A lady was in the Napier church when the quake struck and was trapped alive but pinned under tons of masonary. She was known to some of the people who tried desperately to rescue her and they got someone to race off and find her grown son who worked close by.

He survived the quake and arrived to also try and help with the rescue of his mother.

With no heavy lifting equipment available it became clear that they were never going to get her out.

She was semi-concious, clearly dying slowy from her massive injuries and in an inhuman amount of pain.

Time ran out when they realised that the cities now rampant fires had taken hold of the buildings around the church and the church itself was starting to burn. Someone ran to the  hospital a short distance away to get a Doctor … who was compelled to break the Hippocratic oath and give the poor woman a lethal dose of morphine to put an end to her suffering and to ensure that she would not burn alive when the now rapidly approaching fire reached that part of the church.

It must have been a heartbreaking decision, and truly traumatic for everyone involved. (How aware the woman was, or not, of what was happening around her at that point wasn’t specified or maybe even known) . How horrific to have had to make such a decision and I’m sure that her son and the Doctor would have struggled with it until their dying day.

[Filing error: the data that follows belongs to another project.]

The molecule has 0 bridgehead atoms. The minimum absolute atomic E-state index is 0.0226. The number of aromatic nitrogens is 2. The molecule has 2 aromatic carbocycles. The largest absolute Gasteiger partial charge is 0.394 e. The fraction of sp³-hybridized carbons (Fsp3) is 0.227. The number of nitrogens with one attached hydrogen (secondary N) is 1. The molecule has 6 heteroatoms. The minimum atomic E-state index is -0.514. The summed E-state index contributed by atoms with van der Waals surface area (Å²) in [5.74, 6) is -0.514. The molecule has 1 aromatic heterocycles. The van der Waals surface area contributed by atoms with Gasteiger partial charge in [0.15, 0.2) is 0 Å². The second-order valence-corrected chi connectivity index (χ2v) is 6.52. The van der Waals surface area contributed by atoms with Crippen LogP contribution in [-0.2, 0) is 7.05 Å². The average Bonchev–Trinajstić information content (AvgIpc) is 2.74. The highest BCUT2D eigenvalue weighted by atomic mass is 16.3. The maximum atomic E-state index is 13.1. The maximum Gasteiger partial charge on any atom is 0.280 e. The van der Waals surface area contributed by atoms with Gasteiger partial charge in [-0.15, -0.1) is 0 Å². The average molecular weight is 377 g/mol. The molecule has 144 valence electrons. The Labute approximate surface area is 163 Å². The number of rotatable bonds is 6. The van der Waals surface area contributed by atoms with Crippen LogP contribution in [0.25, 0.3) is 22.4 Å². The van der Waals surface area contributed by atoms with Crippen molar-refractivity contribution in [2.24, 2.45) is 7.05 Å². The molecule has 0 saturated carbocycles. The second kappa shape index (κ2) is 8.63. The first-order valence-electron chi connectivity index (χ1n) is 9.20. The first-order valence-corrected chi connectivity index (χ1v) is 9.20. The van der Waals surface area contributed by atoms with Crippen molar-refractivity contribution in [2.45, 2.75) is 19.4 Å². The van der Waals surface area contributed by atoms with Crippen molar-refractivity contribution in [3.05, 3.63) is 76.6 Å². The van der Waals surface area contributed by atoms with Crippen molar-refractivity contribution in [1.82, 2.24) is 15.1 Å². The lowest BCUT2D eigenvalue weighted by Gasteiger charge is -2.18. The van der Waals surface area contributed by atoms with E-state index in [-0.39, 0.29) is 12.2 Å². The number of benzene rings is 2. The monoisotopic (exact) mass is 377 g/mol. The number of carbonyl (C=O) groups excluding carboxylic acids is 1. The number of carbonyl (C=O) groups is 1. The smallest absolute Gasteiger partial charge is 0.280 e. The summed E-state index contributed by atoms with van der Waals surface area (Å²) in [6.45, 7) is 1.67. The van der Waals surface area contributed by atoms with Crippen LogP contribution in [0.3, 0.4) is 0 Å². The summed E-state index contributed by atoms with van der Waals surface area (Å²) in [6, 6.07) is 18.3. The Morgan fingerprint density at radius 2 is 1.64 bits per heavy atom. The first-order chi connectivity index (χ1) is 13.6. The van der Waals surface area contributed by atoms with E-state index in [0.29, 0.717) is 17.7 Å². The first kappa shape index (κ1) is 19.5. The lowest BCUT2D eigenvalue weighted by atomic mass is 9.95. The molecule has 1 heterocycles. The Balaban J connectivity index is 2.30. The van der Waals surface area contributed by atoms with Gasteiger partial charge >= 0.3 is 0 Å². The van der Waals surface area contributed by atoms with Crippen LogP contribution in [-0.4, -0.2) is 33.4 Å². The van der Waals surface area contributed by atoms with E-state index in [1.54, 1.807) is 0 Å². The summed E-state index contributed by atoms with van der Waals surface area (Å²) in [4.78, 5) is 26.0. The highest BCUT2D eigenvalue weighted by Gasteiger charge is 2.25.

I’m going to try and remember this whenever I think I have a tough decision to make, and realise that in the scale of “tough stuff”, that whatever I’m faced with pales into insignificance compared  to what people like these had to deal with.

There’s always going to be someone somewhere facing a dilemma far far greater than mine. Walking  in someone else shoes might involve carrying a weight heavier than we would ever imagine bearing.

Perspective is a mighty valuable tool in Life is it not?   I fear it’s a tool that is severely  under-used.

(photograph © Kiwidutch)

March 27, 2012

Napier Wasn’t Just One Disaster, But Two…

(photograph © Kiwidutch)

Yesterday’s post was about the physical upheaval that happened around Napier when the 1931 earthquake struck.

To better understand the sequence of events that followed  the quake and the long term repercussions, we first need to look at the damage that was done.

In the years preceding the quake early colonial settlers built first from wood, as local Maori had done before them since wood was plentiful.